So, we had our first stay admitted at a hospital. The little one had had a racking cough for a few days, and two nights with a fever. Saturday lunchtime, he told me,’ya-ya’ (lala – sleep in Swahili) and climbed into my arms and fell asleep, mouth ajar, lips cracked. He hardly ever asks for ‘ya-ya’ so I knew something was not right. He was hot, not warm, to the touch and he just did not seem right. When he woke up, an hour later, he was lethargic and could barely keep his eyes open and mouth closed. I checked his temperature with my tympanic thermometer and with my oral thermometer (we have 3 thermometers in the house). 102 by the American tympanic. 39.8 by the oral thermometer.

I called his pediatrician. I sent him a Whatsapp message.

He called me back right away. And asked me to take him to the emergency room closest by. I hung up, grabbed 4 diapers, a set of wipes, a long sleeved onesie and my wallet. Then I called Uber.

The ER nurse was pleasant enough. She took his temperature and then calmly said she would give him medicine rectally to bring down the temp. She inserted it, despite his protests and asked me to remove his shirt and wait in the Peds waiting area (this hospital has a separate area for Peds patients). His fever came down within 10 minutes – his body already felt cool to the touch by the time my mental clock was hitting 9 minutes. He perked up and asked to see the ‘twa-kta’ (tractor) that was parked right outside the hospital gates; we could see it from the Peds waiting room.

Then the doctor popped up, talking about how he needed to be admitted.

I called his pediatrician.

He concurred.

Off we went to the cashier, to present our insurance cards. After so many years working in Admissions in American hospitals, I found this particular experience so weirdly cumbersome. I mean, we handed over our card and the guy just said, wait. There was no explanation, no direction…just, wait.

He handed us a bunch of papers in triplicate after what seemed like an eternity and told us to give them to the nurse.

We walked back through the ER, past the resuscitation room where somebody’s dad, brother, uncle, husband, cousin lay on a gurney – tubes coming out of him. I could not hear the telltale hum and hiss of an intubation machine. I know, after 15 years of working in hospitals, exactly what that sound sounds like. I cradled my young one in my arms as I walked as fast as I could past that room. In a funny way, I did not want him to see that guy laying there. BabyASW wanted to be held in my arms all through. Let me rephrase that, he normally wants to be held by me whenever he is uncomfortable or wants to get close to me. Usually, he rewards me by pulling my hair, grabbing my mouth or glasses (whichever is nearest) or pinching my boobs. This night, he just wrapped his little chubby arms around my neck and held on for dear life.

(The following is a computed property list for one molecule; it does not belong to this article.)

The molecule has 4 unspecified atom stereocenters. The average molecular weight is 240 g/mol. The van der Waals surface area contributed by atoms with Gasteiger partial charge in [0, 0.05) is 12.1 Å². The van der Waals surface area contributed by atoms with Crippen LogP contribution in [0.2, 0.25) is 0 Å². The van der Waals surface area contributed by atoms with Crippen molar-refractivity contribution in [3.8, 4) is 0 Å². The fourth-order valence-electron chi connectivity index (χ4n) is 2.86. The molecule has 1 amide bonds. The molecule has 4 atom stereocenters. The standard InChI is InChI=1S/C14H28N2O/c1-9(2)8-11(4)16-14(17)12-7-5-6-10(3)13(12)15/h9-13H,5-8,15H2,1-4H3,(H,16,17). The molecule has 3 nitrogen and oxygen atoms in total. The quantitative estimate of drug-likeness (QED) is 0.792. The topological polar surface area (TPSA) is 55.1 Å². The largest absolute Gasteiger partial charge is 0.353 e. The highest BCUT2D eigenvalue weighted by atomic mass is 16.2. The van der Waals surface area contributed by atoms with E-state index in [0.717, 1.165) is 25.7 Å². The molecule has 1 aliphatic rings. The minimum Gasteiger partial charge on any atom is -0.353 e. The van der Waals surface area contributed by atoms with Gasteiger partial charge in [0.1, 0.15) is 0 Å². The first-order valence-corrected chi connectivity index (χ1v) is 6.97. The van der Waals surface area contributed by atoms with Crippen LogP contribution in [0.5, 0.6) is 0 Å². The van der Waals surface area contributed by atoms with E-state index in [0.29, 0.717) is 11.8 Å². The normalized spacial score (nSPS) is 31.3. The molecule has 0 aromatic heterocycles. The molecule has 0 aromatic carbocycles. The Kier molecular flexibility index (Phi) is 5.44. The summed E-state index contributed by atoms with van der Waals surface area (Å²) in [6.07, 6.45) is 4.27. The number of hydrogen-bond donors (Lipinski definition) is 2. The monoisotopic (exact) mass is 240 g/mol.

We walked to radiology and he had his first x-ray. I was cringing the entire time; he was crying weakly the entire time. Then we went off to the ward. Walls painted with cartoon characters; some with cross-eyes, others with slightly off lines. But nonetheless, an air of brightness. They put us in a 4-bed ward. Bed 22. It was now 2130. My boy had not had anything to eat since lunchtime (1230 when he took a few bites of brown rice + chicken). I asked for some food or even a banana from about 4 different nurses/staff members. Aus also started to chant, ‘baah-nah-nah’ and I started to wonder if he would sleep hungry.

They brought us some food at 2215. The doctor came by to see him just before then. He said it was a good idea for us to have been admitted. Asked us to rest up and he would be by in the morning.

By 2300, Aus was asleep after a round of ‘gongo’ – baby wearing on my back. I placed him in the crib and then settled into the pull-out lounge chair along with the mosquitoes waiting to feed on my blood.

The ward was busy – nurses came by to the other beds, giving breathing treatments and waking up babies, whose cries in turn woke up mine.  He woke up no less than 4 times. Calling for Mummy and then rubbing his eyes and saying,’Eye, Eye, Eye…’

In the morning, I asked his doctor if we could go home so we could rest properly. The hospital crib seemed too small, the mosquitos were a menace and a half and the ward was super busy – they actually had a television set in the play area immediately outside the ward and someone had blasted the volume until late at night.

Doctor said no. But he mentioned that we could upgrade to a private room but probably at an out-of-pocket cost. I jumped on that.

Best decision ever. They moved us to a room and I got a real bed, he got a crib, and we were at the end of a long corridor and it was super duper quiet. My guy got to rest – slept at around 2300 on day 2 as well because the nurses brought his meds late. He fell asleep mid-cry when the nursing assistant was taking pulse-ox. She even started laughing, and I couldn’t help it either. I placed him in the crib and despite the nurse coming back in an hour and a half later for more medication administration, he simply asked for ‘ya-ya’ once and dropped back onto the mattress. We slept until morning.


By midmorning, he was happy and walking and back to his normal self. We went home by 3pm.

I never want to go through that again.

Leave a Reply

Please log in using one of these methods to post your comment: Logo

You are commenting using your account. Log Out /  Change )

Google photo

You are commenting using your Google account. Log Out /  Change )

Twitter picture

You are commenting using your Twitter account. Log Out /  Change )

Facebook photo

You are commenting using your Facebook account. Log Out /  Change )

Connecting to %s